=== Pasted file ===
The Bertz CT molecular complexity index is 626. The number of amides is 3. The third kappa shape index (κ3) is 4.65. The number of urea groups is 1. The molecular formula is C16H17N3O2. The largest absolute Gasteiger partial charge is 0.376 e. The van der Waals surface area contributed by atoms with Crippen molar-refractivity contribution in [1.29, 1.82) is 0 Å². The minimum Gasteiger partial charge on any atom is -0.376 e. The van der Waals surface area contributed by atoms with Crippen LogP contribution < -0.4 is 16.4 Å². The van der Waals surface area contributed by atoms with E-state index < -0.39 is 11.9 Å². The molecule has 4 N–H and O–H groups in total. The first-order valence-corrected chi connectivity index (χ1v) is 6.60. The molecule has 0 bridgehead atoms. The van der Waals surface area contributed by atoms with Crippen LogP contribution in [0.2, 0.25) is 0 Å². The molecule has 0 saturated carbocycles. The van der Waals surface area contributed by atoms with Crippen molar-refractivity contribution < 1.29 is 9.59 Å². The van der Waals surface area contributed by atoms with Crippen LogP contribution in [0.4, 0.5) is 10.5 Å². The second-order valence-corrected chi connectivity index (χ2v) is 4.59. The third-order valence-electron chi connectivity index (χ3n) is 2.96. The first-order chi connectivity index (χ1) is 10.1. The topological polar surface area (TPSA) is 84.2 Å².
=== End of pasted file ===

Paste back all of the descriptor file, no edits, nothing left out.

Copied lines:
The Bertz CT molecular complexity index is 626. The number of amides is 3. The third kappa shape index (κ3) is 4.65. The number of urea groups is 1. The molecular formula is C16H17N3O2. The largest absolute Gasteiger partial charge is 0.376 e. The van der Waals surface area contributed by atoms with Crippen molar-refractivity contribution in [1.29, 1.82) is 0 Å². The minimum Gasteiger partial charge on any atom is -0.376 e. The van der Waals surface area contributed by atoms with Crippen LogP contribution < -0.4 is 16.4 Å². The van der Waals surface area contributed by atoms with E-state index < -0.39 is 11.9 Å². The molecule has 4 N–H and O–H groups in total. The first-order valence-corrected chi connectivity index (χ1v) is 6.60. The molecule has 0 bridgehead atoms. The van der Waals surface area contributed by atoms with Crippen LogP contribution in [0.2, 0.25) is 0 Å². The molecule has 0 saturated carbocycles. The van der Waals surface area contributed by atoms with Crippen molar-refractivity contribution < 1.29 is 9.59 Å². The van der Waals surface area contributed by atoms with Crippen LogP contribution in [0.4, 0.5) is 10.5 Å². The second-order valence-corrected chi connectivity index (χ2v) is 4.59. The third-order valence-electron chi connectivity index (χ3n) is 2.96. The first-order chi connectivity index (χ1) is 10.1. The topological polar surface area (TPSA) is 84.2 Å².